Maria Belotserkovsky




It was exactly 11:28 at night when I looked at the clock. My parents were both asleep, and I had

just finished studying for a History test. I searched my closet for something to wear to school the next day.

When I nearly fell asleep on a pile of clothes, I decided that this would be a task better accomplished

the next morning. I stumbled to the bathroom with self-pity, and vindictively hoped that my history

teacher was suffering as much as I was. After groping around in the dark for the light switch, I began to

brush my teeth, keeping the water pressure of my sink as quiet as possible not to wake my parents. Finally,

after turning on the security system, I got to bed, and began to imagine the dreadful grade I would receive

on the next dayís exam.

Suddenly, I heard a noise. I remained silent and held my breath for a few seconds listening for

any other sounds. However, I did not hear anything other than the leaves rustling outside my window, so I

decided that the noise was coming from the icemaker downstairs, and tried to fall asleep. All of a sudden, I

heard another noise. "How much ice does that thing make?" I wondered.

For the next five minutes I lay still, waiting for any other suspicious signs of an intruder, and even

though I got them, I continuously blamed the icemaker. I had good reason to assume that there was nobody

downstairs, because we had a security system installed that included a motion detector. Nevertheless, my

mind turned traitor to my logic, and I began to imagine all of the possibilities of the near future. Many

nights of my fifteen years of life were spent in such fear; but equally many nights my imagination was

stopped short when I fell asleep. However, that possibility was eliminated tonight. I would not be able to

fall asleep even if I were on medication.

By now, I was sure that there was somebody downstairs. My logic was satisfied with the fact that

our motion detector was heat-sensor activated, and I began to pray that this unwelcome guestís temperature

would rise. The next ten minutes seemed like an eternity. My mind started to wander into a mental

asylum, and I began to picture headless chickens chasing apples with guns under their wings. Then, I

somewhat regained my sanity and remembered "Home Alone." I wondered if criminals were as stupid in

real life as they were on television, but I realized that even if their career paths were not wisely chosen,

their position required some skill.

The way I felt that night was surprisingly similar to the feeling I got when I thought that a spider

was sharing my pillow; but the thought that a burglar was a bit more dangerous than a bug, magnified that

feeling fifty times. I shut my eyes, hoping that this would all go away, but the tighter I shut them, the

closer the intruder got. I heard him climb up the stairs slowly and quietly. Suddenly, I realized that if he

was making an effort to be quiet, then he thought that I was still asleep, and maybe would steal around me.

Even though I was in a fidgety state, I was saving up all my twitches for one big turn, in order to assure the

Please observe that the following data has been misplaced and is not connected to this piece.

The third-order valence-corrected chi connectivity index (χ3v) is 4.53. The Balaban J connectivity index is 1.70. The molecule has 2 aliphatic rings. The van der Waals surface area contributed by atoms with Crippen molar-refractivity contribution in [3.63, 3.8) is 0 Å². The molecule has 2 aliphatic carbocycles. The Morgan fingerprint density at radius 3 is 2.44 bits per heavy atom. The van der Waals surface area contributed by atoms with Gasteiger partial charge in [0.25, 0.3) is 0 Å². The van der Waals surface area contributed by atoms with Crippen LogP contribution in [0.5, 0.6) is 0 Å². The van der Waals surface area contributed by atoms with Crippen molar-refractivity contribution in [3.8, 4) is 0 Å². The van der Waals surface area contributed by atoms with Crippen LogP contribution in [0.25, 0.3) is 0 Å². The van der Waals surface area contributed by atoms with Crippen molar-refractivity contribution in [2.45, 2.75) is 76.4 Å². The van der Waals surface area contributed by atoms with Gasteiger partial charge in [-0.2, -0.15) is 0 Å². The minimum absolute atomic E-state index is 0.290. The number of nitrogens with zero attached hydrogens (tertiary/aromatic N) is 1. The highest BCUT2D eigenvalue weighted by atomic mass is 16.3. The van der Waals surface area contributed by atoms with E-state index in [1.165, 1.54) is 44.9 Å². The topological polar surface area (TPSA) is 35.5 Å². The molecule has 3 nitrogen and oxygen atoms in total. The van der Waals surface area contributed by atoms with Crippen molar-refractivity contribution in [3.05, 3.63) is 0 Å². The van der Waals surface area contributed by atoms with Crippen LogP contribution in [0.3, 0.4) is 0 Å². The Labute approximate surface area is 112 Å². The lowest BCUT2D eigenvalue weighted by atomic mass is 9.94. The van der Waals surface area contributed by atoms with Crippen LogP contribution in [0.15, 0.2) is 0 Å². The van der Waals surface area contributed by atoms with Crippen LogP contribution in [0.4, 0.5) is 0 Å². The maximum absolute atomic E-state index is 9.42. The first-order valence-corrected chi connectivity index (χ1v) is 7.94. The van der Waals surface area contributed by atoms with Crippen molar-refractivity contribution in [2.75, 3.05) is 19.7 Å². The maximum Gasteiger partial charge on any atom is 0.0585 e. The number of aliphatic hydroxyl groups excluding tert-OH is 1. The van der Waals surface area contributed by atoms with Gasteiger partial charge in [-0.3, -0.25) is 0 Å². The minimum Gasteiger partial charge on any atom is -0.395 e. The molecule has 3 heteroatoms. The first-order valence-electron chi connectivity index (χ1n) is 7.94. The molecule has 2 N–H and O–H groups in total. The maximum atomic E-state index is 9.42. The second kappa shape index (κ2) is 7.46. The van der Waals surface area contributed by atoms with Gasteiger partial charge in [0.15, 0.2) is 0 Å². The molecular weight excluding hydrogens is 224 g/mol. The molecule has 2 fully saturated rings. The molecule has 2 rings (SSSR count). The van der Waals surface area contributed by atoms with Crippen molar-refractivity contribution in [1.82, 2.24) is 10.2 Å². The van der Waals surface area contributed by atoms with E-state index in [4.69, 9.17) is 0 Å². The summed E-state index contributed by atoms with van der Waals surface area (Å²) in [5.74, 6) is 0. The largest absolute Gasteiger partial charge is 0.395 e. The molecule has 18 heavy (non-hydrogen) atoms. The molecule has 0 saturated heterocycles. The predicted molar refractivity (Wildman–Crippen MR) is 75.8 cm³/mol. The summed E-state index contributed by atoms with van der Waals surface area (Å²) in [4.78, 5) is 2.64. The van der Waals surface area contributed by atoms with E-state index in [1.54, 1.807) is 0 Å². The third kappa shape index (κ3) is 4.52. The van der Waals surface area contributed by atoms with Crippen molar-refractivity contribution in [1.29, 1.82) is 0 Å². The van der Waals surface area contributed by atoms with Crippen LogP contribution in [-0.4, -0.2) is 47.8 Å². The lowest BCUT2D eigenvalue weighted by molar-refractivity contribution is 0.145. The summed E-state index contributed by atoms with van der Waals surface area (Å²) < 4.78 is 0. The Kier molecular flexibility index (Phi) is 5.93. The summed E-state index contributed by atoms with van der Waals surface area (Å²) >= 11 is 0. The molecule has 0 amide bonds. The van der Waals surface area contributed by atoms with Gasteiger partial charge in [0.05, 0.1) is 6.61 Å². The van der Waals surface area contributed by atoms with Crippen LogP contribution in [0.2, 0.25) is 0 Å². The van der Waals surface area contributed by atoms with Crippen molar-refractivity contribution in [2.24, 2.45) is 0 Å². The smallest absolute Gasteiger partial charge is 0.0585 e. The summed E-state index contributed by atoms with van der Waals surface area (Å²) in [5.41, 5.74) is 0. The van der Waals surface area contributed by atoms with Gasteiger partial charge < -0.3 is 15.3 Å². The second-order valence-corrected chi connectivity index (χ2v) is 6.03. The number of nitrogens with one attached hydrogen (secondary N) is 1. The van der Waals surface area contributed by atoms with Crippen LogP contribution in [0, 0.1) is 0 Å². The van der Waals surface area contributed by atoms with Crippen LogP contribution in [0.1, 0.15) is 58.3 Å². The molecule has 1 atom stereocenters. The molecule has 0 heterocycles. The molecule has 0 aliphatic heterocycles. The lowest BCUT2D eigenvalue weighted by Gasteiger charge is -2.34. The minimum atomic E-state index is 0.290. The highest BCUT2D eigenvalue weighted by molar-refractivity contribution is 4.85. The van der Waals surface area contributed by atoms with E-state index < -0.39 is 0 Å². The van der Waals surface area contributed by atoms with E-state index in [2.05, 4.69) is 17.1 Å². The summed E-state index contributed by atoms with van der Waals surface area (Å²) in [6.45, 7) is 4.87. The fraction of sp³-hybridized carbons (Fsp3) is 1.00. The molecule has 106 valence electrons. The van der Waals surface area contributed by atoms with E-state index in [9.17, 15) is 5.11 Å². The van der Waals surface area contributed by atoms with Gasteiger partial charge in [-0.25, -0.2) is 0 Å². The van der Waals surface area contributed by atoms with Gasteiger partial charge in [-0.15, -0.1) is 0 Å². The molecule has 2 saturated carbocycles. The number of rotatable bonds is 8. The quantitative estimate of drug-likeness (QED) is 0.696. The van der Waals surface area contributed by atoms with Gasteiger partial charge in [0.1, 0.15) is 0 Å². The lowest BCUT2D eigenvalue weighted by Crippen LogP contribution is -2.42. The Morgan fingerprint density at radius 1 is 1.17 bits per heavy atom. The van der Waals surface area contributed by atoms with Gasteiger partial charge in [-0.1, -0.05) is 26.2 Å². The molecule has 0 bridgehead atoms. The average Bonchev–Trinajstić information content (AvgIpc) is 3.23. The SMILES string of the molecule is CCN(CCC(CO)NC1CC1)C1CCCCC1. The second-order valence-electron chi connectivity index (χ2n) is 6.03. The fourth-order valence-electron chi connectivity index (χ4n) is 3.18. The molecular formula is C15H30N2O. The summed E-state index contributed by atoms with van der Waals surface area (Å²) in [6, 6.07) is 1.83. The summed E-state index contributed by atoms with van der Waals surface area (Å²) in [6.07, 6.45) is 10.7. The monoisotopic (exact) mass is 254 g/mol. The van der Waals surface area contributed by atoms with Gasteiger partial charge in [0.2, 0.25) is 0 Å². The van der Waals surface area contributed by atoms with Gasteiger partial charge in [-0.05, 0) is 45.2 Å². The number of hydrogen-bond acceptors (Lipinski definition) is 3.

villain of my sleep.

Now that I was somewhat comforted, I started to imagine the criminal tripping over my shoes, and

falling with a loud bang. What excuse would I have then for remaining asleep? Then, I remembered my

parents, and realized that they were actually sleeping. I feared that if they were to wake up, they would be

too dazed to understand their situation, and alert the prowler. My mind was so concentrated on such ideas,

that I hadnít realized that the robber was in the hall. He crept into my room, and began to look through my

desk. I could not believe that this was really happening.

My fear was not as well-hidden as I thought, and out of nowhere, I gasped. I had not realized that

I stopped breathing. I quickly decided that this was the time for me to make that big turn, and I covered up

my mistake by pretending that I was having a bad dream. The robber stopped and stood still for a minute,

until he was assured that I would not awaken.

I soon stopped acting, and lay still facing the wall. He could not see my face, and I foolishly

decided to open my eyes. As I was opening them, I noticed my mistake. In the silence, everything was

audible, especially to an ear as attentive as a thiefís. He had heard my eyelashes brush against the pillow,

and in an instant, he had his hand over my mouth. I was waiting for my whole life to flash before my eyes,

but I was too scared, to picture anything. Suddenly, I heard a loud boom, and I was sure I was dead. That

was the only reason I could think of for his letting go of me. Then I saw that he not only let go, but he was

on the floor holding onto his leg. I looked around the room, more confused than ever, and saw my dad

standing in the doorway holding the gun that the intruder dropped in the hall. All of a sudden, I heard my

alarm clock, and after turning it off, I looked back at the doorway. My dad was still standing there, but he

was not holding a gun; he was holding a shoe. The same one that I had been looking for the night before.

"Here," he said, "it was under my bed."